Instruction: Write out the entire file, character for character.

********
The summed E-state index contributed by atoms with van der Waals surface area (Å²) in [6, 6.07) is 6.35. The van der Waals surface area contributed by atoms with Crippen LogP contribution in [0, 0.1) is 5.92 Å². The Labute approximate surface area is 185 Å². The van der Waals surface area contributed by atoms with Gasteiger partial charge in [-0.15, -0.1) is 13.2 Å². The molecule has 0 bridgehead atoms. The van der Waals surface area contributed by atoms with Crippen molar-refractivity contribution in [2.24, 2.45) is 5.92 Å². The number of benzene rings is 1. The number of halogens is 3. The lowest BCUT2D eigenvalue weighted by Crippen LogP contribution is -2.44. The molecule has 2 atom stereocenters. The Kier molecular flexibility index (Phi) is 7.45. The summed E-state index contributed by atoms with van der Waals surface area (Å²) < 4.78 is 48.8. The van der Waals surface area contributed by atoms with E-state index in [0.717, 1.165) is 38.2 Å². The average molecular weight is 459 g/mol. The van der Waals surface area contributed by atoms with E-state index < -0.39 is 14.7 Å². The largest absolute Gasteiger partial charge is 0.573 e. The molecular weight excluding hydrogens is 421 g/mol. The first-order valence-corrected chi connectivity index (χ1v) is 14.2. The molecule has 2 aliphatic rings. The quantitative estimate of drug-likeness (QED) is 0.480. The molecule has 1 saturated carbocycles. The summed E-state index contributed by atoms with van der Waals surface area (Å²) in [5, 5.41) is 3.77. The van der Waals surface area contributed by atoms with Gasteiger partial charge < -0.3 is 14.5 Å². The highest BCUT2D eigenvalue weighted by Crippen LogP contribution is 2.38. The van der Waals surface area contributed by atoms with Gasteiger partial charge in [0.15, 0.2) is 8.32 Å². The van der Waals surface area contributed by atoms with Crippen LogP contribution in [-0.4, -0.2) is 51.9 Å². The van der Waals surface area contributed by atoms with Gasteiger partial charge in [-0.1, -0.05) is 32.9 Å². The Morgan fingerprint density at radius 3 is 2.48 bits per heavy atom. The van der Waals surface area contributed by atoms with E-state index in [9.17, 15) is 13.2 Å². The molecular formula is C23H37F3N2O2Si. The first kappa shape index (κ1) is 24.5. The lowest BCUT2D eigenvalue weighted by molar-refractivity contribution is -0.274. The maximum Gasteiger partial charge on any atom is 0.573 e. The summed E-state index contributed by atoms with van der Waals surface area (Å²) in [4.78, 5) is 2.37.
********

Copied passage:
The summed E-state index contributed by atoms with van der Waals surface area (Å²) in [6, 6.07) is 6.35. The van der Waals surface area contributed by atoms with Crippen LogP contribution in [0, 0.1) is 5.92 Å². The Labute approximate surface area is 185 Å². The van der Waals surface area contributed by atoms with Gasteiger partial charge in [-0.15, -0.1) is 13.2 Å². The molecule has 0 bridgehead atoms. The van der Waals surface area contributed by atoms with Crippen molar-refractivity contribution in [2.24, 2.45) is 5.92 Å². The number of benzene rings is 1. The number of halogens is 3. The lowest BCUT2D eigenvalue weighted by Crippen LogP contribution is -2.44. The molecule has 2 atom stereocenters. The Kier molecular flexibility index (Phi) is 7.45. The summed E-state index contributed by atoms with van der Waals surface area (Å²) < 4.78 is 48.8. The van der Waals surface area contributed by atoms with E-state index in [0.717, 1.165) is 38.2 Å². The average molecular weight is 459 g/mol. The van der Waals surface area contributed by atoms with E-state index < -0.39 is 14.7 Å². The largest absolute Gasteiger partial charge is 0.573 e. The molecular weight excluding hydrogens is 421 g/mol. The first-order valence-corrected chi connectivity index (χ1v) is 14.2. The molecule has 2 aliphatic rings. The quantitative estimate of drug-likeness (QED) is 0.480. The molecule has 1 saturated carbocycles. The summed E-state index contributed by atoms with van der Waals surface area (Å²) in [5, 5.41) is 3.77. The van der Waals surface area contributed by atoms with Gasteiger partial charge < -0.3 is 14.5 Å². The highest BCUT2D eigenvalue weighted by Crippen LogP contribution is 2.38. The van der Waals surface area contributed by atoms with Gasteiger partial charge in [0.15, 0.2) is 8.32 Å². The van der Waals surface area contributed by atoms with Crippen LogP contribution in [-0.4, -0.2) is 51.9 Å². The van der Waals surface area contributed by atoms with Gasteiger partial charge in [-0.1, -0.05) is 32.9 Å². The Morgan fingerprint density at radius 3 is 2.48 bits per heavy atom. The van der Waals surface area contributed by atoms with E-state index in [9.17, 15) is 13.2 Å². The molecular formula is C23H37F3N2O2Si. The first kappa shape index (κ1) is 24.5. The lowest BCUT2D eigenvalue weighted by molar-refractivity contribution is -0.274. The maximum Gasteiger partial charge on any atom is 0.573 e. The summed E-state index contributed by atoms with van der Waals surface area (Å²) in [4.78, 5) is 2.37.